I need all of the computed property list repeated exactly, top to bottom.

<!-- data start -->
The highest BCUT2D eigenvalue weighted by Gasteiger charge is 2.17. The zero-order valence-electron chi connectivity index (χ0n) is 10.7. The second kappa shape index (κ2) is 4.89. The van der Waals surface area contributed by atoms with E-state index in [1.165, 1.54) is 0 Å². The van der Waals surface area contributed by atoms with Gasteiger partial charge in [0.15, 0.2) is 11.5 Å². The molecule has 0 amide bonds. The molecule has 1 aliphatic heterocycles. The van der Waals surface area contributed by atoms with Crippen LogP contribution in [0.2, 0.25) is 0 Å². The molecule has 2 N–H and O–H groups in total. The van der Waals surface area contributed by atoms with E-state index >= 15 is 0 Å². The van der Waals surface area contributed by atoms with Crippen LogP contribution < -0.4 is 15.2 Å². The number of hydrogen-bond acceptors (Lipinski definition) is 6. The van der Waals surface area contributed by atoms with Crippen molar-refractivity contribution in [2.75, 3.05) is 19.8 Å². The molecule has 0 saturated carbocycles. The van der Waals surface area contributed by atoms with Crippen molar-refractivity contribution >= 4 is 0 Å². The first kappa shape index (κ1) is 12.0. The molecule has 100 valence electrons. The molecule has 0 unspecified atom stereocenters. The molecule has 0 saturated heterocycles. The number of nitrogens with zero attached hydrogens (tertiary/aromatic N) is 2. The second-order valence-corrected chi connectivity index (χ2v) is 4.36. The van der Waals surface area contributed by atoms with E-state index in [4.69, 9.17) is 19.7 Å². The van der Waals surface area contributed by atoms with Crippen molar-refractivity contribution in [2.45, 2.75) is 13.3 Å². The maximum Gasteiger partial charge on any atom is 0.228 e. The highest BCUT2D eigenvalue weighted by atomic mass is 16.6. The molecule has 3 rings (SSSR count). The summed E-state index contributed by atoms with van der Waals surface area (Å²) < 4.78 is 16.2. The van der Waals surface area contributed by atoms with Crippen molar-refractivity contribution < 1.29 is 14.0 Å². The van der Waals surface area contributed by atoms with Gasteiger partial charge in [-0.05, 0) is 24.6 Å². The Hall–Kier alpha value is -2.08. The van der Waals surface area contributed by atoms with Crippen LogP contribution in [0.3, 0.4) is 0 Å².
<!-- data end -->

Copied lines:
The highest BCUT2D eigenvalue weighted by Gasteiger charge is 2.17. The zero-order valence-electron chi connectivity index (χ0n) is 10.7. The second kappa shape index (κ2) is 4.89. The van der Waals surface area contributed by atoms with E-state index in [1.165, 1.54) is 0 Å². The van der Waals surface area contributed by atoms with Gasteiger partial charge in [0.15, 0.2) is 11.5 Å². The molecule has 0 amide bonds. The molecule has 1 aliphatic heterocycles. The van der Waals surface area contributed by atoms with Crippen LogP contribution in [0.2, 0.25) is 0 Å². The molecule has 2 N–H and O–H groups in total. The van der Waals surface area contributed by atoms with E-state index >= 15 is 0 Å². The van der Waals surface area contributed by atoms with Crippen LogP contribution < -0.4 is 15.2 Å². The number of hydrogen-bond acceptors (Lipinski definition) is 6. The van der Waals surface area contributed by atoms with Crippen molar-refractivity contribution in [2.75, 3.05) is 19.8 Å². The molecule has 0 saturated carbocycles. The van der Waals surface area contributed by atoms with Crippen molar-refractivity contribution >= 4 is 0 Å². The first kappa shape index (κ1) is 12.0. The molecule has 100 valence electrons. The molecule has 0 unspecified atom stereocenters. The molecule has 0 saturated heterocycles. The number of nitrogens with zero attached hydrogens (tertiary/aromatic N) is 2. The second-order valence-corrected chi connectivity index (χ2v) is 4.36. The van der Waals surface area contributed by atoms with E-state index in [4.69, 9.17) is 19.7 Å². The van der Waals surface area contributed by atoms with Crippen molar-refractivity contribution in [2.45, 2.75) is 13.3 Å². The maximum Gasteiger partial charge on any atom is 0.228 e. The highest BCUT2D eigenvalue weighted by atomic mass is 16.6. The molecule has 3 rings (SSSR count). The summed E-state index contributed by atoms with van der Waals surface area (Å²) < 4.78 is 16.2. The van der Waals surface area contributed by atoms with Crippen molar-refractivity contribution < 1.29 is 14.0 Å². The van der Waals surface area contributed by atoms with Gasteiger partial charge in [-0.05, 0) is 24.6 Å². The Hall–Kier alpha value is -2.08. The van der Waals surface area contributed by atoms with Crippen LogP contribution in [0.3, 0.4) is 0 Å².